1. I think that’s the right approach – but it’s surprisingly tricky (sometimes it’s just so easy to get caught up in the emotions, but I am trying to learn to keep that under control)


  1. I can’t believe the kids are encouraged to make shit up (sorry, but that’s exactly what it amounts to) and the whole philosophy about WHY they are making it up – to support an opinion that is either for or against a statement and not necessarily a balanced view of the issue – makes me quite cross!! This is life, I guess, that there will always be people heartily for or against a topic that is really quite open for debate, but it’s one thing to teach kids to examine their opinions and form an argument and quite another teach them to make up ‘evidence’ to support their opinions. I think persuasive writing is a good skill to teach our young children but it is NOT a good thing to teach them to MAKE UP STUFF. I think that’s out of line, no different to teaching them how to life to get ahead in life. Sorry for the rant. x


    1. That’s what I thought too – and Sam was becoming more dejected when, rather than complementing him on his well articulated and clearly formed lettering, I started quizzing him on his argument. ‘How do you know 95% of people support Harmony Day? Have you done a survey or read this somewhere? If you have, you should include a source for this fact. Wouldn’t you be better to say ‘most people at school participated by wearing orange – at least you could validate this?’. I think for him (and as a mother, I guess) I was missing the point of why he was sharing it with me – he was overcoming two issues he struggles with, namely his confidence in his spelling abilities and the quality of his handwriting. He had put more detail and effort into what what usually uses very basic sentence structures, simple words and writes as little as possible, and I knew that, but negated it by focusing on the content. The content is important, however – but the validity of the content wasn’t what they were being taught. It was not right for me to criticise his work on that basis.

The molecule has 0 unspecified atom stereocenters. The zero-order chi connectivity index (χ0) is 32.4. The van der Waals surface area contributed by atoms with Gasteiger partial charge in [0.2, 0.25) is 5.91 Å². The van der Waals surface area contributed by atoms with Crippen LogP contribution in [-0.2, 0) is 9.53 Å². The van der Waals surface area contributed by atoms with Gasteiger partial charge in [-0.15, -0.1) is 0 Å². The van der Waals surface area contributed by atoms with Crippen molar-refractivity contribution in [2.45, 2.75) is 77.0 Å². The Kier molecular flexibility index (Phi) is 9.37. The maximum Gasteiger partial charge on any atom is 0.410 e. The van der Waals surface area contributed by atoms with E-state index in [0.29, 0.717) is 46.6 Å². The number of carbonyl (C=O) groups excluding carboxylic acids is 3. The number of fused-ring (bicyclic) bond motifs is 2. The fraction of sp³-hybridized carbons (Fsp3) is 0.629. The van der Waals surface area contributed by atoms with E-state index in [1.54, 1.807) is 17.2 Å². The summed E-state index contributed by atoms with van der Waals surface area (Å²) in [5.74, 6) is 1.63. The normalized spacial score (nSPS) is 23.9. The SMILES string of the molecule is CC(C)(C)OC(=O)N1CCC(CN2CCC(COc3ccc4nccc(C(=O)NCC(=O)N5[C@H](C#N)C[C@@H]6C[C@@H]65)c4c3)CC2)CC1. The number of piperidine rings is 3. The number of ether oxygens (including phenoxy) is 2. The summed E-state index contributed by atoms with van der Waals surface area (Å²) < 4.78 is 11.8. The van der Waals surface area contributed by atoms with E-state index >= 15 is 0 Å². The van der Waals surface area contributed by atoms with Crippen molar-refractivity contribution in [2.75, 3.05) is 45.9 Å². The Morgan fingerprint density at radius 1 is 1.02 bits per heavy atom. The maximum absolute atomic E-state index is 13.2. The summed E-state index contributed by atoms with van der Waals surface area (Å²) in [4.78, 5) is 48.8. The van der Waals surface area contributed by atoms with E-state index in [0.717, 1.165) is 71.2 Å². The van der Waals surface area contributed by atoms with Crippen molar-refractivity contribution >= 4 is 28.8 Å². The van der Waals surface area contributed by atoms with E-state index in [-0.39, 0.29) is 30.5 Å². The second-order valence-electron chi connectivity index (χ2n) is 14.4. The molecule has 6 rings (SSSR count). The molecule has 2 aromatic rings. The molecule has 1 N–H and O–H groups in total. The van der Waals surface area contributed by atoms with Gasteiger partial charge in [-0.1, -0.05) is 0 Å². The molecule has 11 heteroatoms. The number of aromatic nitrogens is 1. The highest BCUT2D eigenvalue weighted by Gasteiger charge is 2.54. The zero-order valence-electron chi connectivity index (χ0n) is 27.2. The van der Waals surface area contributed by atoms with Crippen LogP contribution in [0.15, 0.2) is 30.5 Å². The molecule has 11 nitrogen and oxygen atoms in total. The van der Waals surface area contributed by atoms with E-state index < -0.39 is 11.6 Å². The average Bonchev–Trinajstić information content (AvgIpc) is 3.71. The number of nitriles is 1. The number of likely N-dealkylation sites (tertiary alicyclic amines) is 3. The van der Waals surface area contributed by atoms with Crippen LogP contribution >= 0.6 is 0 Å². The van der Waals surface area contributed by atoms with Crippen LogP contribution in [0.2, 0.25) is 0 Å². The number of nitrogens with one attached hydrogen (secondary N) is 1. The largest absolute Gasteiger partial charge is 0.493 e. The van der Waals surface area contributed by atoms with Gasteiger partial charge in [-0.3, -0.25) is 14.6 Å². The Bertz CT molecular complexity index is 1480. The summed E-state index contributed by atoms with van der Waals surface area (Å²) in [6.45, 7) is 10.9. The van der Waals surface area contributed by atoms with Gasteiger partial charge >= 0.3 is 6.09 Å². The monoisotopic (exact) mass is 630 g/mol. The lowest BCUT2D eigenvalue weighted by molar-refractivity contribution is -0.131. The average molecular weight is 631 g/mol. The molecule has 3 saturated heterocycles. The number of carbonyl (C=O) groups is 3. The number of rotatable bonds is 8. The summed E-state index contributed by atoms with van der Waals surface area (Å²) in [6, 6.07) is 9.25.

HOWEVER, I have since talked to him about why I think this type of writing should be based on more solid basis – acknowledging that that is what he has been taught (an approach I don’t agree with, and which won’t work in real life, or even next year). Persuasive writing needs to be substantiated – at a minimum! It has, though, made me aware of what I might be modelling – they know I don’t like a lot about this government’s approach, but I am trying to cut back on ranting about what I hear, or at least, explaining why I disagree with it – because all they take in is ‘stupid Tony Abbott’ (which is not helpful). If it’s something I can’t explain simply and with some clear basis, I am trying not to comment at all – it’s a good lesson for me as well x